Super day in Vegas

Betting: At the Mirage, the oddsmaker liked the Ravens. But the flock betting on their `G-men' had him worried, for a while.

January 31, 2001|By Joe Strauss | Joe Strauss,SUN STAFF

LAS VEGAS - Even at midday in the January desert, sunshine never steals into the Mirage Sports Book, a dimly lit place where grown men may scream, cry and curse and where they can make their day or squander a fortune.

The calculus of betting - "gaming" is the preferred term and "gambling" is now considered politically incorrect - surrounds a visitor on any day. But Super Bowl Sunday, a Vegas high holiday with loose money its opiate, tests senses and restraint like no other time.

In a claustrophobic office behind the teller line, Robert Walker sat as the book's boy king.

Walker, 39, so fresh-faced he might be carded if standing before a teller, had made the Ravens 2 1/2 -point favorites within minutes of their AFC championship win. Only moments after that, several bets totaling $10,000 on the Ravens prodded him to move the spread to three points, where it remained the next two weeks.

Walker actually liked the Ravens more but figured the public would be less enthusiastic.

"It doesn't really matter who you like; it's who are they going to bet," said Walker. "We're trying to split everybody."

An even amount of money on both teams ensures the casino a profit since patrons must lay 11-10 odds on an "even bet." Establishing a line based on personal bias can prove expensive.

Last year, Vegas casinos handled more than $75 million in wagers on Super Bowl XXXIV then had to refund all action on the point spread when the game fell on "the number," a seven-point spread between the favored St. Louis Rams and Tennessee Titans.

"The game has fallen on the number two of the last four years. That's unbelievable," Walker recalled on Friday. "You've got everybody at the windows for refunds. It's kind of a blah ending to the biggest day of the year."

There were no such "blahs" this year. Nevada's 148 sports books won more than $11 million on the Ravens' victory over the New York Giants, the highest profit since the casinos began reporting numbers to the state in 1991. More than $67 million was bet in the state.

The windfall was appreciated.

The Mirage and other sports books had been crushed by the big bowl games. Mystified at how the nation's No. 1 team could be made 12 1/2 -point underdogs, the public jumped to bet Oklahoma. Because regional favorites Washington and Oregon State covered the spreads in their bowls, parlay players had a field day. Major books like the Mirage/MGM properties counted losses in the millions.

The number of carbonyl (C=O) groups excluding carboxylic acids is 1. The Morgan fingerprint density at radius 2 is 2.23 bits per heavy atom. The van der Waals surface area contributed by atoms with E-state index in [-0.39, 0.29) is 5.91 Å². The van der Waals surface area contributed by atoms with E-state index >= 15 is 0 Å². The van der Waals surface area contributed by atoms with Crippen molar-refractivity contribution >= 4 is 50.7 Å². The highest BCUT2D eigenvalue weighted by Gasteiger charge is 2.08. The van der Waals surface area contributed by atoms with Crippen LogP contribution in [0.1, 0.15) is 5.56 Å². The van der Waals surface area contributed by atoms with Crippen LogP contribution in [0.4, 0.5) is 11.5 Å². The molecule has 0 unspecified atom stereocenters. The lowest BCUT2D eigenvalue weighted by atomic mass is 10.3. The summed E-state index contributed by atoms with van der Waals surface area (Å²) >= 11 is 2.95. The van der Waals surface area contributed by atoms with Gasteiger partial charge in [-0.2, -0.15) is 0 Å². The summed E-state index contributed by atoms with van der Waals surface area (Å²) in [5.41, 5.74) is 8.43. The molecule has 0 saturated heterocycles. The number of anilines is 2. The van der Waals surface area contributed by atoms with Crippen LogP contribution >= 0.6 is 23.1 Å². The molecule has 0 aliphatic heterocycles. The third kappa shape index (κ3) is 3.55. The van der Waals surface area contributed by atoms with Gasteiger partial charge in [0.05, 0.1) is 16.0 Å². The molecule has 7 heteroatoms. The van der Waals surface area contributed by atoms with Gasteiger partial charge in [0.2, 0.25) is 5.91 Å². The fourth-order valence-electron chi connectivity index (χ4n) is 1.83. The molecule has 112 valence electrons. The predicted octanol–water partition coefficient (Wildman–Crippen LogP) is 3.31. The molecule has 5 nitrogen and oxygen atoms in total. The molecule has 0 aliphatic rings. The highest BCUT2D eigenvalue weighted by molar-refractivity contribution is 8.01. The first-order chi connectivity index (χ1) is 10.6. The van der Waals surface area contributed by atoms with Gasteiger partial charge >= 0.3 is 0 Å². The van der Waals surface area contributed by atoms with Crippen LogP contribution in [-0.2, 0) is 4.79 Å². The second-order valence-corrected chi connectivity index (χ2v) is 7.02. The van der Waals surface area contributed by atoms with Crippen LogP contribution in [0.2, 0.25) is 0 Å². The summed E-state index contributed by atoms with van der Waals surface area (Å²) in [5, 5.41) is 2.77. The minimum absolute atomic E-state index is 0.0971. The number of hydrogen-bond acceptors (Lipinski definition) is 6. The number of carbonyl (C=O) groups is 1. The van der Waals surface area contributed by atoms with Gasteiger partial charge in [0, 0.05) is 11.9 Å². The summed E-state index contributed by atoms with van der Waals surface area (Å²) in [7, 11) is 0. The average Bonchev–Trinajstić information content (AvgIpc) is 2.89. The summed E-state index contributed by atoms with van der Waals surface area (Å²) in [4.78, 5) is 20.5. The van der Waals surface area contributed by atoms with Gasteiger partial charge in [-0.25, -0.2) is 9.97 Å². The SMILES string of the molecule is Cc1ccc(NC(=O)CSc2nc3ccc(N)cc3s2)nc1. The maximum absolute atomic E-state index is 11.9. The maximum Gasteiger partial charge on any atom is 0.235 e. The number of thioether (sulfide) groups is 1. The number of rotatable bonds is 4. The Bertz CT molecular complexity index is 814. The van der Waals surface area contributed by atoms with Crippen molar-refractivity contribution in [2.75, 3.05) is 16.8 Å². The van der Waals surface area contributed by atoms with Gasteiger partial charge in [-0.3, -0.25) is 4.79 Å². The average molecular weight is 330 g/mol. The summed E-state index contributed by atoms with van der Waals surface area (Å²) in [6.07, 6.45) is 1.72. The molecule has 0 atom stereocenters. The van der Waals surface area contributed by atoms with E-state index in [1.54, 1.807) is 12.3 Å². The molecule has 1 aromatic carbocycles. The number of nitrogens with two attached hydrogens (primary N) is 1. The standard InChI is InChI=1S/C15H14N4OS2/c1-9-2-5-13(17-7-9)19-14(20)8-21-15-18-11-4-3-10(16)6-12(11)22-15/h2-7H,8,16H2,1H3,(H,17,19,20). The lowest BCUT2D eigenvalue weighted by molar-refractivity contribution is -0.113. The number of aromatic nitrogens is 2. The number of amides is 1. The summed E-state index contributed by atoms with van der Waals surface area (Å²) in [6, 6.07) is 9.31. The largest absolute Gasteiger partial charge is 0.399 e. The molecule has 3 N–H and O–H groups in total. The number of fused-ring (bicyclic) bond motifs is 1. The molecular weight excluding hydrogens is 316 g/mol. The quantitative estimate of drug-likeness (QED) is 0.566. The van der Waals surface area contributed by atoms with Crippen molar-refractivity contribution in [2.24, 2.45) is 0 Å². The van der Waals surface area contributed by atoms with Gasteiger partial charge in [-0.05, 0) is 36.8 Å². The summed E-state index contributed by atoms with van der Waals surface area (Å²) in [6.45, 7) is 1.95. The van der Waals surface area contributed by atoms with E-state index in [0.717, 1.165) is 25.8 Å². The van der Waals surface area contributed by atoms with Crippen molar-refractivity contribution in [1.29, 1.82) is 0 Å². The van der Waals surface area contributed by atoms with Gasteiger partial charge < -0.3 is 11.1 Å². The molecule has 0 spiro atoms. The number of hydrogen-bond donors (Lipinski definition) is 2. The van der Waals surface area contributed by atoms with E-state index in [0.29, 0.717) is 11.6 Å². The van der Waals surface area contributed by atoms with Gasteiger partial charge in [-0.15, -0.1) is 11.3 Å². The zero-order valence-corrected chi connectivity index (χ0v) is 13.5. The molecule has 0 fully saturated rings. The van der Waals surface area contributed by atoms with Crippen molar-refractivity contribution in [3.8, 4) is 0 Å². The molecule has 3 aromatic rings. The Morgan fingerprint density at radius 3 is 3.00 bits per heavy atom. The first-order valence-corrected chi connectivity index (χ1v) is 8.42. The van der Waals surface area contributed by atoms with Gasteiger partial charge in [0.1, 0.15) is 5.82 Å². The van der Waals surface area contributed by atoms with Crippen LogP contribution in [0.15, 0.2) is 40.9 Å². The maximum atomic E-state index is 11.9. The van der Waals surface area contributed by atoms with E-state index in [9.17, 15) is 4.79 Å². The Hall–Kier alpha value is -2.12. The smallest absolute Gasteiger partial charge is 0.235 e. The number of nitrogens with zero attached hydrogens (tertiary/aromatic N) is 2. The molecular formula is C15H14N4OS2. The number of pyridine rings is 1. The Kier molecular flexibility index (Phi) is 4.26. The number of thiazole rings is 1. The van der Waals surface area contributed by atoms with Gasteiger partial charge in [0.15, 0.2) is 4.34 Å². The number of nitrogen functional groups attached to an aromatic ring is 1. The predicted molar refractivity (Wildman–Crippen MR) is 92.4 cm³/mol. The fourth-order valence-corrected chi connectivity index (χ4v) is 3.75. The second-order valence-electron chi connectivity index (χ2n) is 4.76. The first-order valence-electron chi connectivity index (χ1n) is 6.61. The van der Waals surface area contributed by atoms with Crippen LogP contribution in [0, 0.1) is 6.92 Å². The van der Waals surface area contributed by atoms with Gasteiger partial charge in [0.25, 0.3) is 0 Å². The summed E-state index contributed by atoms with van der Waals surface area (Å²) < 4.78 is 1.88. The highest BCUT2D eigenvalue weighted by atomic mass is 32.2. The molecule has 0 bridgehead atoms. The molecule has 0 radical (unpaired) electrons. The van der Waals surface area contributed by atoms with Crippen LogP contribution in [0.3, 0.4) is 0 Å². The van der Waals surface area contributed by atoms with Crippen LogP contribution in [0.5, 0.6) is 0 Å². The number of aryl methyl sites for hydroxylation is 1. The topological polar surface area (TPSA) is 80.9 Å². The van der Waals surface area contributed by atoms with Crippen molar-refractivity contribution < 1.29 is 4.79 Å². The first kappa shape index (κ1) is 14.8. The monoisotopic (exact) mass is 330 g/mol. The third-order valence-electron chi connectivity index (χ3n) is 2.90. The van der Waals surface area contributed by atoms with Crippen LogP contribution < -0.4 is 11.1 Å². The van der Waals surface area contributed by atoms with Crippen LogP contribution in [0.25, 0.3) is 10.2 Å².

"Our year usually goes as January goes," Walker said. "And January usually goes as the Super Bowl goes. But January didn't start well at all for us or any other book in town."

Ultimate betting day, too

Super Bowl Sunday is the ultimate get-even proposition. Losers during the regular season sometimes try to recoup their losses on one throw. Gamblers Anonymous receives more cries for help the week after the game than in any other seven-day period.

"For one day, there's nothing like it," Walker said. "The only thing close is a great championship fight, but those are few and far between now. You walk in here on Super Bowl weekend and turn on the current. It's electric."

And it can burn. At no other time is there so much action on one game. The 11 big screens ringing the dimly lit book are dedicated to one event only. Everyone has an opinion on the game and on this day the fans, or "dumb" money, can crush a casino.

Professional handicapper Jimmy Vaccaro once sat where Walker sits now. Until 1996, Vaccaro served as the Mirage race and sports book director. Known as "the last of the wise guys," Vaccaro, 44, sided with the Ravens early, hedged late, but remained solidly behind the AFC champions.

"The professionals bet early. The public bets late. If you have pressure in one direction early and in the other late, you've usually got it right," Vaccaro said

Walker's decisions are final for all Mirage/MGM properties. Only he may move a number. Indeed, he and the Stardust's sport book director Joe Lupo typically set the odds embraced by the rest of the city's casinos. Lupo liked the Giants; Walker loved the Ravens.

"You look at how they got to the Super Bowl," Walker said. "They beat a good Denver team, then they went on the road to beat Tennessee and Oakland where they were six-point underdogs. Then you look at the Giants, who won two games at home, neither against very impressive teams. To me, the Ravens showed themselves to be a demonstrably better team."

With one nervous exception, every six-figure Super Bowl wager the Mirage/MGM properties accepted on the Super Bowl backed the Ravens. Yet the popular money was so one-sided for the Giants it overwhelmed the knowledgeable or "wise guy" action.

Walker carries the power of Pavlov. With literally the flick of a finger to change the line, he can send patrons rushing to The Mirage's 30-yard-long counter as well as those at its eight sister properties. But last week, Walker showed a restraint that would be rewarded.

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